Wednesday, September 9, 2009

a neglected sequence

Looking at some old texts (from the 1930s, mostly) I came across a type of sequence that was once part of the standard curriculum along side the familiar arithmetic and geometric varieties.  As far as I know, this third sequence type, harmonic sequences, is no longer part of any standard high school curriculum (please correct me if I am wrong).

Arithmetic sequences have a common difference between terms \[t_{n}=t_{n-1}+d\]
Geometric sequences have a common ratio \[t_{n}=t_{n-1}r\]
Harmonic sequences have the defining property that the reciprocals of their terms have a common difference (i.e. their reciprocals form an arithmetic sequence).
\[\frac{1}{t_{n}}=\frac{1}{t_{n-1}} +d\]
\[t_{n}=\frac{t_{n-1}}{1+ dt_{n-1}}\]
When you set the first term and the difference to 1, you get a harmonic sequence that has come to be known as the harmonic sequence, namely:
\[1, \frac{1}{2}, \frac{1}{3}, \frac{1}{4}, ... \]
If a, b, c are three three terms of an arithmetic sequence, the middle term b is the 'arithmetic mean' of a and c, which is generally what we mean by "the mean" or average of a and c: \[b = \frac{a+c}{2} \] Similarly, if a, b, c are three terms of a geometric sequence, then b is the 'geometric mean' of a and c: \[b = \sqrt{ac} \] Not too surprisingly then, if a, b, and c form a harmonic sequence, then b is the 'harmonic mean' of a and c: \[b = \frac{2ac}{a+c} \]
What might be surprising at first is that if you have two numbers, say a and c, then the harmonic, geometric and arithmetic means of a and c form a geometric series (or put another way, the geometric mean of a and c is also the geometric mean of the harmonic and arithmetic means of a and c).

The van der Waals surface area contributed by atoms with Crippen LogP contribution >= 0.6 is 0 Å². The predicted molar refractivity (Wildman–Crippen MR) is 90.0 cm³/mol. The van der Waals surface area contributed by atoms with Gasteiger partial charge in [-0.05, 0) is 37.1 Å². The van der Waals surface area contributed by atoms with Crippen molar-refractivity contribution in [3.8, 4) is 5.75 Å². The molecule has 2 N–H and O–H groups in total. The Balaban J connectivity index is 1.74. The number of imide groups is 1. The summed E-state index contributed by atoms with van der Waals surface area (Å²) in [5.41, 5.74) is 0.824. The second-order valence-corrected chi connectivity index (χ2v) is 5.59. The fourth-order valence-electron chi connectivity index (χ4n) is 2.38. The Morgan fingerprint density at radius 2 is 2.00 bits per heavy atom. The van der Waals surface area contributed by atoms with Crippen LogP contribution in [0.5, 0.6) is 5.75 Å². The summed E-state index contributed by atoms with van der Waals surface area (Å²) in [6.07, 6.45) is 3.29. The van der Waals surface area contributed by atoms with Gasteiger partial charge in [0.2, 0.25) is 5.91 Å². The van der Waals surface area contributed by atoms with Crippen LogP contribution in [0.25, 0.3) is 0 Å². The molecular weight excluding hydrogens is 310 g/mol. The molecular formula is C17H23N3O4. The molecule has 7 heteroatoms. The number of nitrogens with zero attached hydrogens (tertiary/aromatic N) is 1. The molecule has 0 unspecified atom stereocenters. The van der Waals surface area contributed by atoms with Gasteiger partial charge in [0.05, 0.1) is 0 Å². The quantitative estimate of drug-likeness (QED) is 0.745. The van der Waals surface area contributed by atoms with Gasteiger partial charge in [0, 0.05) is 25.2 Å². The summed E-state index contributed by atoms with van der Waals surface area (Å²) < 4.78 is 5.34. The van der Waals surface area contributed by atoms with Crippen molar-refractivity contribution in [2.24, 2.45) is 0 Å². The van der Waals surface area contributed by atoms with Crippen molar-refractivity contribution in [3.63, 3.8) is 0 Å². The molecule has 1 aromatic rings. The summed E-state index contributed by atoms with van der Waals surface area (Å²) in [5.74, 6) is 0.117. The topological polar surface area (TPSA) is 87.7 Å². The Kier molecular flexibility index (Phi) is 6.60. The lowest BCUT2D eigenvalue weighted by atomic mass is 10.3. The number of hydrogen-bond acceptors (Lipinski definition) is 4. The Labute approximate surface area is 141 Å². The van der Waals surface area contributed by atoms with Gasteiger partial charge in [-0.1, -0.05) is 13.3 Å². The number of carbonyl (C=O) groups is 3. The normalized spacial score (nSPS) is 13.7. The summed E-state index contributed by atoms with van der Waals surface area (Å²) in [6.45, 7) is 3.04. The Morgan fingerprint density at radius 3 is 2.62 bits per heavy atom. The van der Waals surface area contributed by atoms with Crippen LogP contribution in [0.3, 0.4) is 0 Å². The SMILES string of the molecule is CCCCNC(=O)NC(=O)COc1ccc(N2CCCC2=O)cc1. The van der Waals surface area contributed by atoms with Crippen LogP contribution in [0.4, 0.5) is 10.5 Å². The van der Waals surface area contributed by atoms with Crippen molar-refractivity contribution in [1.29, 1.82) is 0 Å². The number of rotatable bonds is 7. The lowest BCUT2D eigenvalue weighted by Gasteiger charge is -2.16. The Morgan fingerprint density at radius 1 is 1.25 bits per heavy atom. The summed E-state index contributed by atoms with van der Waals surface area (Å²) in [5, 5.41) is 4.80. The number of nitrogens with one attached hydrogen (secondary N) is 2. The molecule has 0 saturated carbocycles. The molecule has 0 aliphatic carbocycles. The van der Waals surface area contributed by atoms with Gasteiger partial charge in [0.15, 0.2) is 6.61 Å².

The algebra textbooks that I looked at did not present any applications of harmonic means or sequences (the exercises were restricted to formula manipulation), and the harmonic sequence does not seem to provide a very applicable 'model of growth', which is how the other sequences are generally presented. Harmonic relationships come up frequently in geometry, however, and one text did feature a nice construction for all three means (see below).

In this construction (GSP file here), O is the center of the circle, and PR is a secant that goes through O. SP is tangent to the circle, and ST is at right angles to the secant PR. If we let a = PQ and b = PR, PO gives the arithmetic mean of a and b, PS gives their geometric mean and PT gives their harmonic mean. (Proof left as an exercise :)

I couldn't locate the texts I consulted in Google books, but for some other examples of how harmonic sequences were presented, see these:
H. S. Hall, S. R. Knight, Higher algebra: a sequel to elementary algebra for schools. Macmillan, 1894. (page 47)
O. Lodge, Easy mathematics, chiefly arithmetic..., Macmillan, 1906. (page 339)

1 comment:

  1. One of the oldest types of math problems in existence *from the Rhind Papyrus)is of the harmonic mean type see


    and they still show up in problems about crossed ladders and the average speed from here to there if you drive 50 miles/hour there and 30 miles/hour back.. and in probability they play a part in helping figure out how long it will be until the next record breaking event...